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  HOME | Business & Economy (Click here for more)

Japan Records Largest Drop in Household Spending in 3 Years

TOKYO – Japan’s household spending in October fell by 5.1 percent year-on-year basis, according to data published by the government on Friday, after a hike in the country’s consumption tax.

In October, the average spending of Japanese households consisting two or more people came down to 279,671 yen ($2,572), according to data published by the Ministry of Internal Affairs and Communications.

Analysts attribute this fall to a hike in the country’s consumption tax from 8 percent to 10 percent in October, as well as the effect of several typhoons that hit Japan during that period.

In September, the household spending had seen a 9.5 percent jump year-on-year due to an increased demand just before the hike in the consumption tax, which excluded fresh food products and other basic necessities, and which would make products more expensive.

The drop recorded in October was the first in 11 months, and the largest since March 2016, according to the official data.

The data confirmed fears concerning a possible negative impact of the fiscal measure on the third largest world economy, already affected by a slowdown due to persistent weakness in domestic consumption – the main contributor to Japan’s GDP – and decline in exports.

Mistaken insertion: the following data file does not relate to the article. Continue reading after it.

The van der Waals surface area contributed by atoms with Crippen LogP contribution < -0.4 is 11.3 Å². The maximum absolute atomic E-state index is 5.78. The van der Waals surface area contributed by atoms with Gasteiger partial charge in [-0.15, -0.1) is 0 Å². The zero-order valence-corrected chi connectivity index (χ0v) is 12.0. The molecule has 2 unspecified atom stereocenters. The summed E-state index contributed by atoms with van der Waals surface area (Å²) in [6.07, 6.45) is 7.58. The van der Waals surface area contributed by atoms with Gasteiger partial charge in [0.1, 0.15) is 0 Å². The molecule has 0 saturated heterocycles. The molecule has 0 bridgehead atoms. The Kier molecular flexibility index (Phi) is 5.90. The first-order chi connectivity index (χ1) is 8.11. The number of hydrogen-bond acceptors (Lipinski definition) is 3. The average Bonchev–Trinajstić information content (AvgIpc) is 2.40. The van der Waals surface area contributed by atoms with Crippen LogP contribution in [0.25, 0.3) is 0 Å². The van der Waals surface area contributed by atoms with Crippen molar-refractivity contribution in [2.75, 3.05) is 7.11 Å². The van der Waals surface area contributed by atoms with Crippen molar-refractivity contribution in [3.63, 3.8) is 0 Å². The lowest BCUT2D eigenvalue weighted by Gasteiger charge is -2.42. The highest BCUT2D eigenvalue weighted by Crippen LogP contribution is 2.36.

On Thursday, the Japanese government approved its first stimulus package in three years, worth 26 trillion yen (nearly $240 billion), aimed at mitigating the negative effects of the tax hike and to prevent a sharp drop in public spending after the Tokyo 2020 Olympic Games.

The package is also aimed at supporting reconstruction work after the natural disasters that struck the country recently, offering protection against the negative effects of a hike in value added tax that was implemented on Oct. 1 and checking the effects of a possible slowdown in the world economy.

It includes government measures to boost the export of agricultural products before a bilateral trade deal between Japan and the United States comes into effect early next year.

This is the first economic stimulus in three years, after a 28.1 trillion yen package in August 2016.

However, some economists have said the package could slow down efforts to improve the fiscal health of the country, which is burdened with the largest public debt among the industrial nations.

The stimulus package would be funded through an additional budget for the ongoing financial year 2019-20, with the budget draft set to be prepared in December.

 

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